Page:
Alum Interview with Nichole E. Stanford, Class of ’12


Why did you choose to attend the Graduate Center?

I wanted to study under Paolo Freire, but he was dead, so I moved there to study under Ira Shor. My field was Comp Rhet – which was born at CUNY during the open admissions days. I didn’t even apply anywhere else.

What memories stand out to you about your time in coursework?

There was no sense of community because all my professors were divided between the Grad Center and their other campuses, so I created reading groups with other students in my field.

So reading groups were a big part of the experience?

Yes. They really helped to create a sense of community. And the faculty in Comp Rhet were very warm and generous with what time they did have.

What memories stand out to you about your exam/defense experiences (the Comprehensive exam, oral exam, language exams, defense)?

Study groups helped a lot for the Comp exam. From orals to defense – the best advice I got was to pitch yourself. It feels like the faculty are so supportive when you’re writing for them [for classes] but then they expect you to convince them that you’re awesome for orals and the defense. That was a big surprise for me. I remember thinking, why are you against me? But I think they feel they are supposed to act that way. It took six months to get my prospectus approved.

What memories stand out to you about your time working on the dissertation?

If you have a baby and you think it’s going to want to sleep all the time and you’ll have plenty of time to write your diss, you’re wrong. Have your baby after you do at least the bulk of your dissertation.

Scheduling writing days really worked for me, not just a couple hours – but a full day at a time at a café. It takes 30 minutes to an hour just to get back into what you are writing, so try to schedule the writing for days at a time, not a couple hours at a time.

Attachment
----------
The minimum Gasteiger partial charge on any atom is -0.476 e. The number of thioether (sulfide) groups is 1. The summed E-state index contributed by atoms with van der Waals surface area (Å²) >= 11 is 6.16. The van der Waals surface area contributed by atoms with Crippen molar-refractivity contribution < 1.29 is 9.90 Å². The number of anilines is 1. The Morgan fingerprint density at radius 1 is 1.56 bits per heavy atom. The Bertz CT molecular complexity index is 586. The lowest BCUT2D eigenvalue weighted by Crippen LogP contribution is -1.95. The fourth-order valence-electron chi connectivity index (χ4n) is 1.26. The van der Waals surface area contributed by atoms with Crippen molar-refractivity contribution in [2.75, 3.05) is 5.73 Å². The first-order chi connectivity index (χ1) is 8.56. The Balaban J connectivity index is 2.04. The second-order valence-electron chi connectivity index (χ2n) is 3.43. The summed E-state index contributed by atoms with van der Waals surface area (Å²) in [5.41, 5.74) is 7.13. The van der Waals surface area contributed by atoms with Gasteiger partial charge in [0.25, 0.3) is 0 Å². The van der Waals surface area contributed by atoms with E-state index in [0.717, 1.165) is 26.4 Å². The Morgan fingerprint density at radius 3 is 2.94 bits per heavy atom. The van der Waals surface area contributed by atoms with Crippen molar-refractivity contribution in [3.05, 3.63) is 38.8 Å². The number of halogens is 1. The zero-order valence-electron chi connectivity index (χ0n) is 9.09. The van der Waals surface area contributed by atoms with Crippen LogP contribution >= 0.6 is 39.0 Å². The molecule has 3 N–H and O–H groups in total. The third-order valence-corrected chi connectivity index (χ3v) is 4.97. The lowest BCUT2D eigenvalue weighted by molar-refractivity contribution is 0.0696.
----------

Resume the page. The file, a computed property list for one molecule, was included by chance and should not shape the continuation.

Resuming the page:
What skills/interests/relationships/et cetera have you taken away from your time at the Graduate Center?

Yeah … my first year, I bonded with a lot of students. Jump on the friend bandwagon. Out of state and out of town – my friendships have really lasted. Start right away. After you’ve been there a while it’s harder to find a friend – so go to all the bar times you can – attend all the groups and events for new students.

What unique opportunities did the Graduate Center/being in New York City for graduate school offer you?

As a Comp Rhet scholar it was awesome to be on the ground teaching from the first semester. There wasn’t much support for teachers when I started, but I got to be part of expanding a teaching orientation that the Comp Rhet group now hosts at the beginning of every year – how to plan a syllabus, how to decide on policies, how to grade. We also hear from a lot of people that our grad students at CUNY are more politically aware because we teach at different campuses. We’re more familiar with the work load expectations once we get real jobs, because we are interacting with people in real departments right away, and we tend to do better in job interviews because of that.

Could you speak to the ways in which your work at the Graduate Center contributed to the start of your career in academia?

I realized I got caught up in professionalism, and I lost sight of this one thing – that I actually wanted to be a theorist, not an academic, not a professor. Once I graduated, my husband and I were faced with the decision – with kids – are you going to try to both have careers and just hire childcare? After a lot of research, I realized – in this economy – you can have a career, but you have to outsource all the childcare to the other partner, to a grandparent, or to a daycare. I didn’t find a single woman in my generation who “could have it all,” because salaries are so diminished and work loads are so increased. I decided I didn’t want to miss the little years, so I didn’t try the job market at all. And, sadly, it makes sense for one partner to stay home, since whatever salary you make you would have to spend on the enormous costs of childcare. But I was really stressed because I couldn’t keep up with conferences and publishing, and my CV was rotting. But then I remembered I want to be a theorist, and there are other routes besides Academia to that. I love teaching. I love every part of it. But I’m going to find a way to start my writing career from home.

Do you have any other advice or insights for students who might pursue a non-faculty academic position?

It’s just all so individual – for each person, I’d be having a different conversation. …What makes you light up? Go for it!

Additional comments/memories/thoughts?

Loved it, loved my experience at CUNY. It was the only place I wanted to go, loved it – kicked my ass sometimes, but I loved it.

Good connections – I still adore the professors I worked with, and I met my husband there.